Week 2_The Fourth Dimension

Nowhere do art and science come into play more than in painting; considering aspects of geometry, perspective, and perception, mathematics and science are some of the greatest considerations made by artists. Henderson describes artists making the leap into the fourth dimension, freeing themselves from the confines upon them for centuries. Calling the fourth dimension “a symbol of liberation for artists,” this aspect of painting combined the scientific and mathematical backgrounds required to create such a viewpoint with the artistic skill needed to adapt this knowledge to the canvas (205).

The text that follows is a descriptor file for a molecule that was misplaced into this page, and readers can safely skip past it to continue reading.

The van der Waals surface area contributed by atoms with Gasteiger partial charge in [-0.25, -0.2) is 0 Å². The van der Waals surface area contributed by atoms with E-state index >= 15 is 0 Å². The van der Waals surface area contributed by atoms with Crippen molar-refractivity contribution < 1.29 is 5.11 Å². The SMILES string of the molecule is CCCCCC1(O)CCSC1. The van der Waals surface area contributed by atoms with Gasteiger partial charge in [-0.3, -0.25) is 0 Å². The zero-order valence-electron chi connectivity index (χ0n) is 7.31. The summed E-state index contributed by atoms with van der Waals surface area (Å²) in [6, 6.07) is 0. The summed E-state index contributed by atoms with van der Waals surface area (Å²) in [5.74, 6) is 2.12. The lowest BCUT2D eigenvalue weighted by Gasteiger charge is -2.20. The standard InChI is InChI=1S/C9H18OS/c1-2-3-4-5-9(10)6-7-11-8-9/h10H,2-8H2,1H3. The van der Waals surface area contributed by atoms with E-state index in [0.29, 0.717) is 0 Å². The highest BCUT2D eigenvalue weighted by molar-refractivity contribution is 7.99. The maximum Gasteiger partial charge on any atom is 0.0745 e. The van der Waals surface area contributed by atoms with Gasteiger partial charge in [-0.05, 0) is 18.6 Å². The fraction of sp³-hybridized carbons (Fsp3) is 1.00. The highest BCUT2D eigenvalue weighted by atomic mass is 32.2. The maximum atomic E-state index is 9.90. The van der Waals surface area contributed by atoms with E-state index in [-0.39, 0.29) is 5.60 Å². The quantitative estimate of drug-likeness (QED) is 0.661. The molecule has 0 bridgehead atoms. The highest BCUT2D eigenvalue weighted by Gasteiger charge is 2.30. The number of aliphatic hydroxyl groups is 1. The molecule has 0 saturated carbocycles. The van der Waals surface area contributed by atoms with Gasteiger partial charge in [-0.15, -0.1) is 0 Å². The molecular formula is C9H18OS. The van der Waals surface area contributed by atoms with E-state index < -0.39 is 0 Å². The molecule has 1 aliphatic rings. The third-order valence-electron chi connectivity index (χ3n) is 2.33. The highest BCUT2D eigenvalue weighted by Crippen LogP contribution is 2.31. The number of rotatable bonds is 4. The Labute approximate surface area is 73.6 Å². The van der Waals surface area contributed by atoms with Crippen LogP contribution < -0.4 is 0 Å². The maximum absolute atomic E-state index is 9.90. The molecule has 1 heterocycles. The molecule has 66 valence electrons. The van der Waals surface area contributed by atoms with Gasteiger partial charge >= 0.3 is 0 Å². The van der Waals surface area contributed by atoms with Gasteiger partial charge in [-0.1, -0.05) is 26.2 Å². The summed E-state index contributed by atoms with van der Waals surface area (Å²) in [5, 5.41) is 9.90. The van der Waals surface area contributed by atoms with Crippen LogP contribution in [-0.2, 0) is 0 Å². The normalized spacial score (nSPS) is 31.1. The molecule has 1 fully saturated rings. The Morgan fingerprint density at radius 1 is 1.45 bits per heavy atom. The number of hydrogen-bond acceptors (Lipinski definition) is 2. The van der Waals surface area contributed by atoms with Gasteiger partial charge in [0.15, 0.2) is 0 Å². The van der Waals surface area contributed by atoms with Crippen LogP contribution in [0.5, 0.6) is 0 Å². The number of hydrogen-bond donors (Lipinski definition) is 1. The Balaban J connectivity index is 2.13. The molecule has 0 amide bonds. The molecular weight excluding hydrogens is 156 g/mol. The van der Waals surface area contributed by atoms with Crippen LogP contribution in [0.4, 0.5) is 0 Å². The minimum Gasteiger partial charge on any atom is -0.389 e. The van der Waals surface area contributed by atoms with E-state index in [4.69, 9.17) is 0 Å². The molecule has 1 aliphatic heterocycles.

With the implementation of science into art, the presence of the fourth dimension paved the way for the creation of abstract art. The fourth dimension gradually made its way into other art forms; artists working in literature and music found themselves experimenting with new kinds of language and methods, creating art that was altogether innovative and unique. Sculpture progressed from traditional forms, to hollow forms, to open forms, and finally to the clearest way to represent the fourth dimension: cosmic art. Taking into account a different phase of matter altogether, sculptures were pulverized, taking on a new form: a gaseous state. Artists using cosmic art to present their works had truly implemented the ideas of science, embodying the fourth dimension throughout (206).

Henderson, Linda Dalrymple. “The Fourth Dimension and Non-
Euclidian Geometry in Modern Art: Conclusion.”

- Junki Chae

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